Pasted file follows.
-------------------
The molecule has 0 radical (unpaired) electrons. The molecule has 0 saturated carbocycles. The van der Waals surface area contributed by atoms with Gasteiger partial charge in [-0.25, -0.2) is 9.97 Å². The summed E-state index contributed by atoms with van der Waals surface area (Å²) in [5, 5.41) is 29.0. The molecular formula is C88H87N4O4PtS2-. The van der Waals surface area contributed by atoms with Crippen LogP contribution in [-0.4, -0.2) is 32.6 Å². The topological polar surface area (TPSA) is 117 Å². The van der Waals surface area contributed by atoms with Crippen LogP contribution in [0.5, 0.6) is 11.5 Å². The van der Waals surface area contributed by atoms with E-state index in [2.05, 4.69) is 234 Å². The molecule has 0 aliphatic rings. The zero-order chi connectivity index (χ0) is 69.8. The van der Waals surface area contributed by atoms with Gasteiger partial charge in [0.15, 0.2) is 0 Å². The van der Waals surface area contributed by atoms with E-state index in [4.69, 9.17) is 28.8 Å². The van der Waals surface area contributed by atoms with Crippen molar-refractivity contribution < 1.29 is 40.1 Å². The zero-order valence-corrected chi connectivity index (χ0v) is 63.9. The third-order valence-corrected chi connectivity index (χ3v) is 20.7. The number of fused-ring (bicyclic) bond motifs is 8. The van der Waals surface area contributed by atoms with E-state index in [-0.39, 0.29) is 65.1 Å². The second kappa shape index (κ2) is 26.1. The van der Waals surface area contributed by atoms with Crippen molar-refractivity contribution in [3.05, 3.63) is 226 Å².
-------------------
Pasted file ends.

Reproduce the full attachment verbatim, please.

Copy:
The molecule has 0 radical (unpaired) electrons. The molecule has 0 saturated carbocycles. The van der Waals surface area contributed by atoms with Gasteiger partial charge in [-0.25, -0.2) is 9.97 Å². The summed E-state index contributed by atoms with van der Waals surface area (Å²) in [5, 5.41) is 29.0. The molecular formula is C88H87N4O4PtS2-. The van der Waals surface area contributed by atoms with Crippen LogP contribution in [-0.4, -0.2) is 32.6 Å². The topological polar surface area (TPSA) is 117 Å². The van der Waals surface area contributed by atoms with Crippen LogP contribution in [0.5, 0.6) is 11.5 Å². The van der Waals surface area contributed by atoms with E-state index in [2.05, 4.69) is 234 Å². The molecule has 0 aliphatic rings. The zero-order chi connectivity index (χ0) is 69.8. The van der Waals surface area contributed by atoms with Gasteiger partial charge in [0.15, 0.2) is 0 Å². The van der Waals surface area contributed by atoms with E-state index in [4.69, 9.17) is 28.8 Å². The van der Waals surface area contributed by atoms with Crippen molar-refractivity contribution < 1.29 is 40.1 Å². The zero-order valence-corrected chi connectivity index (χ0v) is 63.9. The third-order valence-corrected chi connectivity index (χ3v) is 20.7. The number of fused-ring (bicyclic) bond motifs is 8. The van der Waals surface area contributed by atoms with E-state index in [-0.39, 0.29) is 65.1 Å². The second kappa shape index (κ2) is 26.1. The van der Waals surface area contributed by atoms with Crippen molar-refractivity contribution in [3.05, 3.63) is 226 Å².